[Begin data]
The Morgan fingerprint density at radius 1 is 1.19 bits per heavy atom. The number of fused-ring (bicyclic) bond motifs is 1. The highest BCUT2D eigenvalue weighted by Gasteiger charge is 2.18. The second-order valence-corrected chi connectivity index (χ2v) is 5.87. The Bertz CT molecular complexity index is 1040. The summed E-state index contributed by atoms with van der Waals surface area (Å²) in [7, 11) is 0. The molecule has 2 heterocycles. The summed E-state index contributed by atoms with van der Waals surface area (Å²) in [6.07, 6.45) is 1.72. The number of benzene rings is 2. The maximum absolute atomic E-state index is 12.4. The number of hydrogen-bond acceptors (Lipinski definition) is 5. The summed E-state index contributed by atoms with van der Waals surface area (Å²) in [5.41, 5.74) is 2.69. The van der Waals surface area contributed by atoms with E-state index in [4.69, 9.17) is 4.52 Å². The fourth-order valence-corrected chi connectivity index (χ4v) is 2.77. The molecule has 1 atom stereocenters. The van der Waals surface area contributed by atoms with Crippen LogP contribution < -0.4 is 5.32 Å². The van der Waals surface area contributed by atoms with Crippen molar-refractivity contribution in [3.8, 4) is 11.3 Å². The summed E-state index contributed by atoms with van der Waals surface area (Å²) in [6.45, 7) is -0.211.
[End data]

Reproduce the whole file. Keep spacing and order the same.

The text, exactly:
The Morgan fingerprint density at radius 1 is 1.19 bits per heavy atom. The number of fused-ring (bicyclic) bond motifs is 1. The highest BCUT2D eigenvalue weighted by Gasteiger charge is 2.18. The second-order valence-corrected chi connectivity index (χ2v) is 5.87. The Bertz CT molecular complexity index is 1040. The summed E-state index contributed by atoms with van der Waals surface area (Å²) in [7, 11) is 0. The molecule has 2 heterocycles. The summed E-state index contributed by atoms with van der Waals surface area (Å²) in [6.07, 6.45) is 1.72. The number of benzene rings is 2. The maximum absolute atomic E-state index is 12.4. The number of hydrogen-bond acceptors (Lipinski definition) is 5. The summed E-state index contributed by atoms with van der Waals surface area (Å²) in [5.41, 5.74) is 2.69. The van der Waals surface area contributed by atoms with E-state index in [4.69, 9.17) is 4.52 Å². The fourth-order valence-corrected chi connectivity index (χ4v) is 2.77. The molecule has 1 atom stereocenters. The van der Waals surface area contributed by atoms with Crippen LogP contribution < -0.4 is 5.32 Å². The van der Waals surface area contributed by atoms with Crippen molar-refractivity contribution in [3.8, 4) is 11.3 Å². The summed E-state index contributed by atoms with van der Waals surface area (Å²) in [6.45, 7) is -0.211.